Americans of liberal political leanings, including Jews who work for liberal causes, have begun to understand that those who claim to work towards gender and racial justice hold fervent anti-Israel beliefs. In 2016, when supporters of the Black Lives Matter movement accused Israel of committing “genocide” against Palestinians and called it an “apartheid state,” it became the focus of criticism from pro-Israel groups that had previously shown support for BLM’s supposed goals of racial justice.
A similar phenomenon is occurring within feminist groups ever since the election of Donald Trump. An American affiliate of the International Women’s Strike — a grassroots feminist movement that organized “A Day without a Woman” events around the world last Wednesday — is calling “the decolonization of Palestine.”
Muslim activist Linda Sarsour, who was a principal organizer of the anti-Trump Women’s March on Washington in January and who also helped plan the Women’s Strike, recently responded to criticisms about the mixing of anti-Semitism and feminism. Interviewed by The Nation, Sarsour said that Zionists cannot be feminists simultaneously because they allegedly ignore the rights of Palestinian women.
“It just doesn’t make any sense for someone to say, ‘Is there room for people who support the state of Israel and do not criticize it in the movement?’ There can’t be in feminism. You either stand up for the rights of all women, including Palestinians, or none. There’s just no way around it,” Sarsour said. At the Women’s March on Washington, however, pro-life women were not welcomed.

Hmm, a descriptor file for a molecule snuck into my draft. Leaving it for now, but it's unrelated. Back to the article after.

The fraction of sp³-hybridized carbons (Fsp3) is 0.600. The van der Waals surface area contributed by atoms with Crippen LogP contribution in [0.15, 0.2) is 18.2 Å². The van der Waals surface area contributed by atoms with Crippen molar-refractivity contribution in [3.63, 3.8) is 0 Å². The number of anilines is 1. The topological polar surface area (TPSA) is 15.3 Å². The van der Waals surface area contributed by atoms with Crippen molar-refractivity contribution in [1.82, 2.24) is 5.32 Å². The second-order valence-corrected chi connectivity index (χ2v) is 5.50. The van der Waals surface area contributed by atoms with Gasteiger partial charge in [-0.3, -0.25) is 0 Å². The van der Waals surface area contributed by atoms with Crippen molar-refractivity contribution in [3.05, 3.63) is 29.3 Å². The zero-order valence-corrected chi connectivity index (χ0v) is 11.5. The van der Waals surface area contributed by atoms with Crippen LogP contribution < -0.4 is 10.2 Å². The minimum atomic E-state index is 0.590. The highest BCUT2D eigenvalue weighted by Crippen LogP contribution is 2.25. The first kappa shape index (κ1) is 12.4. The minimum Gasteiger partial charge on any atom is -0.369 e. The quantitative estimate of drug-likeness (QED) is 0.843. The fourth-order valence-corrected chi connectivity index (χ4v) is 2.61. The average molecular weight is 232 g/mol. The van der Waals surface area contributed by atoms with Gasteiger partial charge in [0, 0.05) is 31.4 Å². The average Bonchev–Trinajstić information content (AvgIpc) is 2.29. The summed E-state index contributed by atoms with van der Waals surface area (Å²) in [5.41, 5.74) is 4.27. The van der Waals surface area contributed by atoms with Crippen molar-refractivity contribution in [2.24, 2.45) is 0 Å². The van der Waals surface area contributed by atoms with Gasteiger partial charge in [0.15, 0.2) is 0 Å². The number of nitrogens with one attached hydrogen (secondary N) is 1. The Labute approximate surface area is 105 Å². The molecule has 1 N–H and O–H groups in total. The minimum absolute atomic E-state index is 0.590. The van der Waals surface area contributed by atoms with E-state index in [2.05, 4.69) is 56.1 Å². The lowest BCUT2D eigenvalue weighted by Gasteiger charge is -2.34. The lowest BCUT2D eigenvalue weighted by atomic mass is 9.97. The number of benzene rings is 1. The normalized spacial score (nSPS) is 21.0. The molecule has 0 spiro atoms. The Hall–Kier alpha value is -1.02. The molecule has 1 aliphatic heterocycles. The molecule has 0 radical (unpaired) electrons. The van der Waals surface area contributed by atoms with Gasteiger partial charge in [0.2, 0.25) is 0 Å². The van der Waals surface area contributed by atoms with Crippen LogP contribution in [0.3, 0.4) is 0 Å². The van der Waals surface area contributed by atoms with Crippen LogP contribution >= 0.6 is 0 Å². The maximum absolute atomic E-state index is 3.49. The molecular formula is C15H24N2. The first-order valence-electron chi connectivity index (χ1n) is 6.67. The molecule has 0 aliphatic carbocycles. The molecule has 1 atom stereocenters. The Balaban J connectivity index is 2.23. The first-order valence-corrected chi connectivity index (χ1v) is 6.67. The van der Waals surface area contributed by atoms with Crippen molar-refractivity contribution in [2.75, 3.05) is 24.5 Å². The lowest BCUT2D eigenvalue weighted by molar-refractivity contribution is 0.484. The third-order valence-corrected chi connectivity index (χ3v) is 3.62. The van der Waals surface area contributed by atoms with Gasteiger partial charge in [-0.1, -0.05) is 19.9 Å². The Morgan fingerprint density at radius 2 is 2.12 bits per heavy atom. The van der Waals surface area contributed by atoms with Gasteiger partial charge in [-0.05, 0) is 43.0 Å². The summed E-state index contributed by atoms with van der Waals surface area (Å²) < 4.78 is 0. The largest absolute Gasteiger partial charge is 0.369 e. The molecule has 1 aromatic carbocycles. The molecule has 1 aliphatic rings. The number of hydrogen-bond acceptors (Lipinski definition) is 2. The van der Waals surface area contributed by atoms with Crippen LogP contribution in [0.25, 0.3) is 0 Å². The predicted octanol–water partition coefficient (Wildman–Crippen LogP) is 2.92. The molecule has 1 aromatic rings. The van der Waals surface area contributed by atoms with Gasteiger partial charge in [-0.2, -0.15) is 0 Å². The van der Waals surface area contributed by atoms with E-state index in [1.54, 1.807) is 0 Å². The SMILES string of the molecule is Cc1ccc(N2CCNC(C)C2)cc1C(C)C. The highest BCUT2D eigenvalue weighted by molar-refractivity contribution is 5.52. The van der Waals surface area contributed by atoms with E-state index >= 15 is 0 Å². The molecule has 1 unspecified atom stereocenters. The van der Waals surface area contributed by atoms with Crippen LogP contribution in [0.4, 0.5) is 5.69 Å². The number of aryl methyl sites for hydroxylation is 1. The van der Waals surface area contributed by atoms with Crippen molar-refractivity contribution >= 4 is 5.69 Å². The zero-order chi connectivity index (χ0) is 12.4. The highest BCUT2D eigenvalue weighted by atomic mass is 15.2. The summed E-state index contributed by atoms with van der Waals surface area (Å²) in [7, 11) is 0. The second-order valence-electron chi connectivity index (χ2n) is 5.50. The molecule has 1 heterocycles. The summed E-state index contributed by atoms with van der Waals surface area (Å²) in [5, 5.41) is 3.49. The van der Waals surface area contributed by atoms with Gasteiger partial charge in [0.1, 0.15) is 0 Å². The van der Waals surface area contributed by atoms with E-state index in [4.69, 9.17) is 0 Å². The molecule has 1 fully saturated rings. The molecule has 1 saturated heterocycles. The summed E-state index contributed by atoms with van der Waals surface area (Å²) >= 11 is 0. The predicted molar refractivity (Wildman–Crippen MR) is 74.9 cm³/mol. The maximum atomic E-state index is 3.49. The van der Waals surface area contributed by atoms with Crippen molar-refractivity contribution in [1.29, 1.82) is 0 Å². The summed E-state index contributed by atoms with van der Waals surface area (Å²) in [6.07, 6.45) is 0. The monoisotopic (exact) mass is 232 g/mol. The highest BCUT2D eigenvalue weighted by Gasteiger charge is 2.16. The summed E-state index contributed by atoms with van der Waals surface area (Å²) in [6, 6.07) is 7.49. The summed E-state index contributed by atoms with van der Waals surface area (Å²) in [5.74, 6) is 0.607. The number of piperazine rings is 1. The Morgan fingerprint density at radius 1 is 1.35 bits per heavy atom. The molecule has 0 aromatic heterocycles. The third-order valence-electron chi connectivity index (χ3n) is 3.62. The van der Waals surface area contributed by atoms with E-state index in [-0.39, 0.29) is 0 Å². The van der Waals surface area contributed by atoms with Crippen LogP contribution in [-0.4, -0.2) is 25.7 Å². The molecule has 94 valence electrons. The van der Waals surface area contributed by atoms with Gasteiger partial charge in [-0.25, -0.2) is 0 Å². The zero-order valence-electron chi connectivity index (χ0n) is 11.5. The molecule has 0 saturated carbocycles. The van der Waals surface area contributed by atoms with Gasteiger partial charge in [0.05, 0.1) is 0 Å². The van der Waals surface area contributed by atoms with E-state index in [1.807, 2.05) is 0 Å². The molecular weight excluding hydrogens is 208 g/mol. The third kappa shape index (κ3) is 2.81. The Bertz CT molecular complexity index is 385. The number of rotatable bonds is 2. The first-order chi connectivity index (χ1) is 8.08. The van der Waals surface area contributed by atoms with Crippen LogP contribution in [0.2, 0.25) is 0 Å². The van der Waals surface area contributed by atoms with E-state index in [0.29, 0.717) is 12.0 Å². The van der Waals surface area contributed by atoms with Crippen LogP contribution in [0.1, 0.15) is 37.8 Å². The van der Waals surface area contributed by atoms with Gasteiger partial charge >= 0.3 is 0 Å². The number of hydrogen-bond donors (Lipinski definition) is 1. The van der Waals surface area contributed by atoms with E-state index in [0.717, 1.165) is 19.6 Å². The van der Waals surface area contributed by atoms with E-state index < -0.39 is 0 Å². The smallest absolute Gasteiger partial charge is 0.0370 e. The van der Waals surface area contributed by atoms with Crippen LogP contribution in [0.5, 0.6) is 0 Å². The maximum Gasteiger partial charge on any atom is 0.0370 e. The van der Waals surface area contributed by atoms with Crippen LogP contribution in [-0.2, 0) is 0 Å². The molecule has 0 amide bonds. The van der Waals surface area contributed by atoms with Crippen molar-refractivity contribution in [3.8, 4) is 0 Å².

Sarsour also said that Palestinian-American women in social justice movements cannot be as visible as other women because they are the target of unspecified attacks from “right-wing Zionists.”
“The fact of the matter is that there are hundreds of Palestinian women organizing, but not all of them are visible. And I’ll tell you why,” Sarsour said in the interview. “You’ve probably seen that any visible Palestinian-American woman who is at the forefront of any social-justice movement is an immediate target of the right wing and right-wing Zionists. They will go to any extreme to criminalize us and to engage in alternative facts, to sew together a narrative that does not exist.”
Sarsour referred to criticisms leveled by Emily Shire of Bustle, a women’s news site. Shire wrote in the New York Times, “I find it troubling that embracing such a view is considered an essential part of an event that is supposed to unite feminists.” She wrote, “I am happy to debate Middle East politics or listen to critiques of Israeli policies. But why should criticism of Israel be key to feminism in 2017?” Shire also pointed out that a convicted terrorist, Rasmea Odeh, was among the eight authors of an op-ed in The Guardian announcing the movement.
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